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Never have I cited a book more in all my life as this book when in conversation with friends, family or just on Facebook. This book really gets to the bottom of our uneasiness toward our elected leaders and civilized American society in general. At the crux of the discussion is a fundamental argument that there is a tension between what is best for the common good versus what is best for the individual's interest. It has existed since the foundation of the United States and continues to this day with common good consistently loosing ground for the individual's self-interest gaining ground conceded by actions in society benefiting the common good.
Dr. Sandel explores history through the prism of political philosophy and he has held a great many talks and lectures (BBC Reith Lectures at Harvard University chief among them) on the topic (you can search for him on YouTube). They are always engaging and intriguing should you have a moment to watch. I would pick up this book again in a heartbeat. I highly recommend you do the same.
Had to read this book for class and thoroughly enjoyed it. I was surprised to see Sandal acknowledge that the Bill of Rights was intended to limit the federal government, not the states. Academics, historians, politicians and media have done a good job of burying this fact, and aside from constitutionalists, libertarians and Ron Paul supporters, you almost never find somebody who understands how the Bill of Rights is supposed to work in the federated republic.
Sandel presents interesting ideas in this book that hearken back to a Rousseau. To ensure the survival of the American Republic, Sandel recommends a return to community and self-government that has not been practiced in the United States for a long time.
In "Democracy's Discotent," the brilliant political philosopher Michael Sandel provides an overview of American legal history, jurisprudence, visions of citizenship, and economic policymaking through the lens of civic republicanism.
In fact, Sandel argues, civic republicanism represents much more than a mere strand among many woven into the philosophical fabric of America's founding and perpetuation: civic republican traditions (like cultivating the virtue of citizens, seeking economic justice, and making substantive judgments on controversial moral and political issues) are at the *heart* of our republic, and were prominently so until only very recently.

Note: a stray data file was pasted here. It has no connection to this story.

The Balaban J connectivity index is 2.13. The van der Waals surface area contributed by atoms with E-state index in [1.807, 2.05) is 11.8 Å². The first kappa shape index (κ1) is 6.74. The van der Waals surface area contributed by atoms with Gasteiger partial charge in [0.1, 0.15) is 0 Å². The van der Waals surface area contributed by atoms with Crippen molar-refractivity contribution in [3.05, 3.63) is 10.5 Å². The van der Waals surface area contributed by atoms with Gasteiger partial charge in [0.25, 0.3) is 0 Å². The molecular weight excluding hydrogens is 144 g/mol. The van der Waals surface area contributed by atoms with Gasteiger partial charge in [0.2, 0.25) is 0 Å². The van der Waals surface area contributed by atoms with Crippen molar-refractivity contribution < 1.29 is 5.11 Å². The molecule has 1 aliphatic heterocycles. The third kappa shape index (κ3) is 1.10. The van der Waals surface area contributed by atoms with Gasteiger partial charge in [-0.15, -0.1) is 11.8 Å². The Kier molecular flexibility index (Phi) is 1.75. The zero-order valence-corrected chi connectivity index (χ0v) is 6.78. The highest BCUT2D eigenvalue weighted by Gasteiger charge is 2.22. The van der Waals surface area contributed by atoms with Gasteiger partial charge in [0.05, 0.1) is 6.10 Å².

Sandel traces the emergence of liberalism as the dominant American public philosophy to a cluster of recent Supreme Court decisions and market-based economic policies. In explaining how liberalism has come to define and dominate the terms of the debate in articulating an American public philosophy, Sandel is cogent and persuasive. His brand of civic republicanism is as insightful as his criticisms of Rawlsian liberalism in "Liberalism and the Limits of Justice" but with greater so-called "real world" applicability.
Sandel is a public intellectual of the first order and this is a fine book of American legal, economic, and philosophical history. Highly recommended for students of political science.
Reviewed in the United States on December 21, 2005
This book needs another fifty to a hundred pages, particularly in the begining when Sandel contrast Liberalism and Republicanism at the theoretical level. Because of the brevety of the treatment of the subject many fundamental issues were over simplified. Further, I disagree with Sandel's conclusion (implied) that Holmesian jurisprudence formed a basis for contemporary liberalism. It certainly seems to me that, although some of Holmes' work is liberal, the "Lochner" jurisprudence that he was reacting against represented true liberal (in the libertarian sense) orthodoxy, and that the likes of John Harlan (which he views as representing republican values) posited the more exspansive view of liberalism.
Of particular interest is Sandel's pursuasive argument that this nation was not founded upon liberal pronciples, but rather republican principles.
All in all this is a good book, It just needed a little more development.
It needed a hundred more pages, particularly in the begining when he was contrasting Liberalism and Republicanism at the theoretical level. Because of the brevety of the treatment of the subject he seemed to over implify some very fundanental issues. Further, I disagree with the conclusion he seems to imply that Holmesian jurisprudence created a basis for contemporary liberalism. It certainly seems to me that, although some of Holmes' work is liberal, the "Lochner" jurisprudence that he was reacting against represented true liberal (in the libertarian sense) orthodoxy, and that the likes of John Harlan (which he views as representing republican values) posited the more exspansive view of liberalism. All in all this is a good book, It just needed a little more development.
Sandel provides a clear and enjoyable presentation of the communitarian version of republican political philosophy. Unfortunately, rather than offer a positive method by which the tradition of civic republicanism can be revived, this book merely presents a criticism of modern liberalism.
Reviewed in the United States on September 22, 2008
Sandel is an excellent theorist who offered brilliant analysis of 19th and 20th Century administrative developments in U.S. history. I learned a lot! The academic work's shelf life can also serve as potential resource backgrounders when or as needed.